A roll with a white belt proceeded this and so did another San-gaku-jime and another Juji-gatame but I was feeling totally gassed at this point. My last roll was against one of the sensei’s, a 3rd dan. His style of newaza against me was very methodical. He did one thing at a time and moved slowly and yet I could do nothing to stop him. When he moved he left no gaps, nothing for me to exploit. It felt like I had two bags of cement on top of me, crushing my ribs and squeezing the air out of my lungs. Even when I started on top he just tied me up and slowly rolled me over before moving in to a pin where he would stay until he let me try and escape and then would submit me with whatever technique he fancied. Again, as demoralising as some people might find this I actually find it inspiring. It gives me something to aim for. If, a few years down the line, I am able to hold my own against him then I’ll know I’ve made progress, just like I felt when rolling with the blue belt earlier who only 5 months previously had easily bested me.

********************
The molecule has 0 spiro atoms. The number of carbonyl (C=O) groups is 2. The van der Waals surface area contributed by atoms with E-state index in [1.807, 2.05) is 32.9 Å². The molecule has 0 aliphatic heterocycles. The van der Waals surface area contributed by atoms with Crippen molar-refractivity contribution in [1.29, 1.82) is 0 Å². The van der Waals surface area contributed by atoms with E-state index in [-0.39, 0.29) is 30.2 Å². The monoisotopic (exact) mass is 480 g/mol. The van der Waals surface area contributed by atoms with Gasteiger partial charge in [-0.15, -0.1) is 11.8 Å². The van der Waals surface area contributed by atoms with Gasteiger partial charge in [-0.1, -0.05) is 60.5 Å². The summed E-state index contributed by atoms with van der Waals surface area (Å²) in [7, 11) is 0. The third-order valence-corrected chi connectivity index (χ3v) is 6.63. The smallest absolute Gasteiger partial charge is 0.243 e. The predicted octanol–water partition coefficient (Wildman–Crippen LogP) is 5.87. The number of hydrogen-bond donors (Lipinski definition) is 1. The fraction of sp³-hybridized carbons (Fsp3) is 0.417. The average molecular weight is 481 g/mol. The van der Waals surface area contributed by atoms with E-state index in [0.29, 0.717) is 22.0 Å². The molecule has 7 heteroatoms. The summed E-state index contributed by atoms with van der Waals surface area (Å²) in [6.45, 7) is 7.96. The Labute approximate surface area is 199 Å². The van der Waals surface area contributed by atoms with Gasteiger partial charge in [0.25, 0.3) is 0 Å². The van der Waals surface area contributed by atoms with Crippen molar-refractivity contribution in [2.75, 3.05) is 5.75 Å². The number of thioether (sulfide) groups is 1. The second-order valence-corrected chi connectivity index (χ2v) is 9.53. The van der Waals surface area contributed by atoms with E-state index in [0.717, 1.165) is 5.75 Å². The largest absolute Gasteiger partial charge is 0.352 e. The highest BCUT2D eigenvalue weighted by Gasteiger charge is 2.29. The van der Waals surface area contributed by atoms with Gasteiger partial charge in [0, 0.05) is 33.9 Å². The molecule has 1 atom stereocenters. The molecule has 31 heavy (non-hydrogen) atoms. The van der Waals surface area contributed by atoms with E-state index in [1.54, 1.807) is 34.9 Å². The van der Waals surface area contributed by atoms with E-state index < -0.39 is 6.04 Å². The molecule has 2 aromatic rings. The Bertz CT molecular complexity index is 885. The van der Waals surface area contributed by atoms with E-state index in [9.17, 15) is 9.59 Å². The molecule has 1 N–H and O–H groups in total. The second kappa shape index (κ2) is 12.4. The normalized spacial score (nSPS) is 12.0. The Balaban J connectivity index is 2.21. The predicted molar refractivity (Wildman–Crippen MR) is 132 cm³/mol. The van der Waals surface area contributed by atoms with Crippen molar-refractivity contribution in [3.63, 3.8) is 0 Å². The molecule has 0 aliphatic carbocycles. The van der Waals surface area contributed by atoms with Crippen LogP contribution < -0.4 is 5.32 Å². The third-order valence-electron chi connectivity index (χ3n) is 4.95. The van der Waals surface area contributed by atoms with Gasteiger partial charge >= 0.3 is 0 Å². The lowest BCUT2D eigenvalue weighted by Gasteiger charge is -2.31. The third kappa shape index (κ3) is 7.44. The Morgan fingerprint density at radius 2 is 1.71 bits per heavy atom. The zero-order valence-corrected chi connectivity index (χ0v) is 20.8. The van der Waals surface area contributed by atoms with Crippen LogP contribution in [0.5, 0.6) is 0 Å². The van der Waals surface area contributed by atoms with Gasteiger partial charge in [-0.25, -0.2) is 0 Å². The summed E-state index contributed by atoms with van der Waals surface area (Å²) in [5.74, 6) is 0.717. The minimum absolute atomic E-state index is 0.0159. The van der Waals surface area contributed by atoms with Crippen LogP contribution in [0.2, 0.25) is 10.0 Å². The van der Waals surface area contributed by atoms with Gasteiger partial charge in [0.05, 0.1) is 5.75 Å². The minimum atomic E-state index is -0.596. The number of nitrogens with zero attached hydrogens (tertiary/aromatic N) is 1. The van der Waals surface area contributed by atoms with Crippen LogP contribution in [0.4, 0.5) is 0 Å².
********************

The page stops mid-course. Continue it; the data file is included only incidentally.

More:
Following a water break we did a couple of rounds of randori. My first was against a black belt, who I found out later was celebrating his 60th birthday. He certainly doesn’t move like a normal 60 year old though as he threw me a couple o f times before I managed to throw him with Sasae-tsurikomi-ashi.

Next up was the blue belt who I was partnered with earlier and we had a pretty good tussle. He’s a similar height to me so we both favored high grips and kind of neutralised each other out. One of my favourite throws is Uchi-mata but every time I came in for this he tried to counter with Te-guruma and nearly caught me a couple of times. This put me off trying this throw again so I tried the Tai-otoshi/O-uchi-gari combination but he was wise to this. With about 30 seconds left I managed another Sasae-tsurikomi-ashi, not quite as clean as the one I got earlier but nonetheless it worked. I’m having some success with this throw so will look at better ways of setting this up although both of my successes with this throw were as a first attack so maybe I don’t need to at the moment.

When matte was finally called on the class I was totally knackered but I felt really good about myself, especially as I could see a measured improvement since last November. My intention is to train here as often as possible from now on but that will probably be every other week for now